Monday, August 18, 2008

The Olympic Spirit

A few years back I was having a discussion with a lapsed-Catholic-turned-Buddhist.

"Catholicism has always opposed itself to scientific progress," the fellow told me with supreme and aloof confidence. "Just look at how badly the Galileo situation was handled. It was a clear case of robed men once again suppressing progress under color of authority."

"You sure are credulous," I observed.

"Hardly," he replied insouciantly.

"Then why can't you come up with another example?" I asked. "If the Catholic Church is and always has been fundamentally opposed to scientific progress, then you should be able to come up with twenty centuries worth of examples. Yet somehow, you keep coming back to just one, and that one is five centuries old to boot."

"You can hardly expect me to offer a proof of a negative," the chap serenely whined. "How can I come up with examples of what has been permanently buried and done away with?"

"Well that's sure convenient for your case," I said. "You've made a sweeping generalization, and then you've offered no proof or evidence to back it up. How scientific is that? In my experience, an unsupported generalization is best met by a categorical denial."

"Of course you would say that," he smirked, "you're just sticking to the party line."

Of course.

For reference, here's a list I gave the fellow of some of the thousands of churchmen who through the ages have been practicing members of the Catholic Church and at the same time outstanding in the sciences (source: My Catholic Faith, 1954; pp. 28-9; 130).

My critic commented on my superb copy and paste job, but for the record I typed all of these myself.

With the Beijing Olympics so much in the news, it occurred to me that if we were keeping score, the two columns would read:
* Examples of the Suppression of Science Besides Galileo: 0
* The Catholic Party Line: 90

Talk about your mission impossible: I don't think even the redoubtable Mr. Phelps would want a piece of that action.


George Agricola, the Father of Mineralogy.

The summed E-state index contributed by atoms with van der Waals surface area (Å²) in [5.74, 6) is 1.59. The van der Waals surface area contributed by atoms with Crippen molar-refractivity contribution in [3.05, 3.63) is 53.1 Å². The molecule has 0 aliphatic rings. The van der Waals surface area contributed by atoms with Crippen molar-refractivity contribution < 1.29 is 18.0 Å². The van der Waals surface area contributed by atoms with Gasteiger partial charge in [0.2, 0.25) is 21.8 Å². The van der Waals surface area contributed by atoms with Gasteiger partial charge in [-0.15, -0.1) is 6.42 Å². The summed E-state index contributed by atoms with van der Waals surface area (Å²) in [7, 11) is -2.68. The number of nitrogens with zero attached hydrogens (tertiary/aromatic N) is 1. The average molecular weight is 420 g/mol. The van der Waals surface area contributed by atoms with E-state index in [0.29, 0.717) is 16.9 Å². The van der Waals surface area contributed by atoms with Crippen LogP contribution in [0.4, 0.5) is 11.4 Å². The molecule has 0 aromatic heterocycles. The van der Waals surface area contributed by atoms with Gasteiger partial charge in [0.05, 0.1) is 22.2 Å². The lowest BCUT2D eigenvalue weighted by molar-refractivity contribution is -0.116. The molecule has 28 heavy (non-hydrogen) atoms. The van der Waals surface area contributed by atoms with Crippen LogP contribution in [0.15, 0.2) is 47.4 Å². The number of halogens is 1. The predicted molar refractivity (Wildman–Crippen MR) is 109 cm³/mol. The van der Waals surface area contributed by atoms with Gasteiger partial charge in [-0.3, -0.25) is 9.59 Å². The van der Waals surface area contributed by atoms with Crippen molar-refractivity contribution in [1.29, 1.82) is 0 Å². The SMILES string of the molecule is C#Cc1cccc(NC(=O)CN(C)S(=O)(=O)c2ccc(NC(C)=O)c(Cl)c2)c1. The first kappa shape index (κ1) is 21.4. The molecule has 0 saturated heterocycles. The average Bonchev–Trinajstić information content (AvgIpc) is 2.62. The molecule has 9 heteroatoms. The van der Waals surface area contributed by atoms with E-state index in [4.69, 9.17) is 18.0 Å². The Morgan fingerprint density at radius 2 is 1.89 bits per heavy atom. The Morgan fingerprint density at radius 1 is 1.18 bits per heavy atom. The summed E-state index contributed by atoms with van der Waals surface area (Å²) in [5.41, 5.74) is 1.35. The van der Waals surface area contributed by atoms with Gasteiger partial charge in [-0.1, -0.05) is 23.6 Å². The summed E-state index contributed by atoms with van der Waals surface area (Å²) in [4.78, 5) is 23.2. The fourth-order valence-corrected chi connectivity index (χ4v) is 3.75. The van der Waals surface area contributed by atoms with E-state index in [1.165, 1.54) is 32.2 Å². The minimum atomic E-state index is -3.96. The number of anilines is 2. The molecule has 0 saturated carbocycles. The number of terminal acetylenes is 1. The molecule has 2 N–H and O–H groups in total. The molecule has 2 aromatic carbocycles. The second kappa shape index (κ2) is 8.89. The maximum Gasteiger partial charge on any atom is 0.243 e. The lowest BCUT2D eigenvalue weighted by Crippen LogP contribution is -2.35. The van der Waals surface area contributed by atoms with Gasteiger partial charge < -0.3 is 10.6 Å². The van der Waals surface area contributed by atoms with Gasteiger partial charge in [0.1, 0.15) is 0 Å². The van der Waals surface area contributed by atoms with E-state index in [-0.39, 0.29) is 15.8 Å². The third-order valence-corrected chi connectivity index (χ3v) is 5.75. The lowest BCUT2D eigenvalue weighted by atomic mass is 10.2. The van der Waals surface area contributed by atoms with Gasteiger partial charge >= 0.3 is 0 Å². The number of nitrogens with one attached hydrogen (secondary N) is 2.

Albertus Magnus laid the foundation for experimental investigations into the natural world; a priest.

Jose Algue, a priest, invented the barocyclonometer to detect approach of cyclones.

Andre-Marie Ampere was founder of the science of electrodynamics and first documented the laws of magnetism.

Leopold Avenbrugger, whose methods in internal pathology paved the way for diagnosing ailments of the lungs.

Jacques Babinet, famed for his work in optics; "Babinet's Theorem" deals with the diffraction of light.

Antoine Cesar Becquerel was the founder of electro-chemistry.

Antoine Henri Becquerel was the discoverer of radioactivity.

Claude Bernard discovered the glycogenic function of the liver.

Jacques-Philippe-Marie Binet, mathematician and astronomer, set forth the principle, “Binet’s Theorem.”

Jean-Baptiste Biot, physicist renowned for his work in polarization and double refraction of light; his work helped standardize the length of the meter.

Theodoric Borgognoni, a Bishop, discovered anesthesia in the 13th century.

Louis Braille invented the Braille system for the blind.

Georges-Louis Leclerc, Comte de Buffon wrote the first work on natural history.

Andrea Cesalpino, a Papal physician, was the first to construct a system of botany.

Jean-Baptiste Carnoy, a priest who founded the first school of cellular biology.

Alexis Carrell, Nobel prize winner in medicine and physiology, is renowned for his work in surgical technique.

Giovanni Caselli, invented the pantelegraph for sending and receiving images over long distances by means of telegraph.

Giovanni Domenico Cassini, an astronomer who calculated the rotation periods of the planets Jupiter, Venus, and partly of Mars.

Cassiodorus, a priest and monk, invented the watch.